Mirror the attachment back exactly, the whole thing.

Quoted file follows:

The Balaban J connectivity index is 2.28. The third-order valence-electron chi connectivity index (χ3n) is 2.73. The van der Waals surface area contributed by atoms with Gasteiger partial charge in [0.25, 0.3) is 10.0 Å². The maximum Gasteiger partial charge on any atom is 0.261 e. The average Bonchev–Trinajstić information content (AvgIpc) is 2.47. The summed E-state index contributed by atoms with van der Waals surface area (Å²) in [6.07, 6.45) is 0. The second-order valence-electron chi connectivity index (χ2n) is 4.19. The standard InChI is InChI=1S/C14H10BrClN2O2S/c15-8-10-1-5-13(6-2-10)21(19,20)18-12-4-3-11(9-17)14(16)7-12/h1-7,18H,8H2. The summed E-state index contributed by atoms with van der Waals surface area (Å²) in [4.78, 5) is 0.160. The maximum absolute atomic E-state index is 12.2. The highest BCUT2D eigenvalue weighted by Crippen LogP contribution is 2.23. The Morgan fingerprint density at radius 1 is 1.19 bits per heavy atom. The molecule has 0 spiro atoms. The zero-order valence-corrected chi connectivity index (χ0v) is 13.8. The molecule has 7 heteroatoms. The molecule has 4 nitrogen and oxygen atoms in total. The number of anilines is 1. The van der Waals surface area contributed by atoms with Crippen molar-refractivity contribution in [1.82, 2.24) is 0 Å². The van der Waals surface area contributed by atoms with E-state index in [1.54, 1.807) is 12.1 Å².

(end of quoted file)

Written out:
The Balaban J connectivity index is 2.28. The third-order valence-electron chi connectivity index (χ3n) is 2.73. The van der Waals surface area contributed by atoms with Gasteiger partial charge in [0.25, 0.3) is 10.0 Å². The maximum Gasteiger partial charge on any atom is 0.261 e. The average Bonchev–Trinajstić information content (AvgIpc) is 2.47. The summed E-state index contributed by atoms with van der Waals surface area (Å²) in [6.07, 6.45) is 0. The second-order valence-electron chi connectivity index (χ2n) is 4.19. The standard InChI is InChI=1S/C14H10BrClN2O2S/c15-8-10-1-5-13(6-2-10)21(19,20)18-12-4-3-11(9-17)14(16)7-12/h1-7,18H,8H2. The summed E-state index contributed by atoms with van der Waals surface area (Å²) in [4.78, 5) is 0.160. The maximum absolute atomic E-state index is 12.2. The highest BCUT2D eigenvalue weighted by Crippen LogP contribution is 2.23. The Morgan fingerprint density at radius 1 is 1.19 bits per heavy atom. The molecule has 0 spiro atoms. The zero-order valence-corrected chi connectivity index (χ0v) is 13.8. The molecule has 7 heteroatoms. The molecule has 4 nitrogen and oxygen atoms in total. The number of anilines is 1. The van der Waals surface area contributed by atoms with Crippen molar-refractivity contribution in [1.82, 2.24) is 0 Å². The van der Waals surface area contributed by atoms with E-state index in [1.54, 1.807) is 12.1 Å².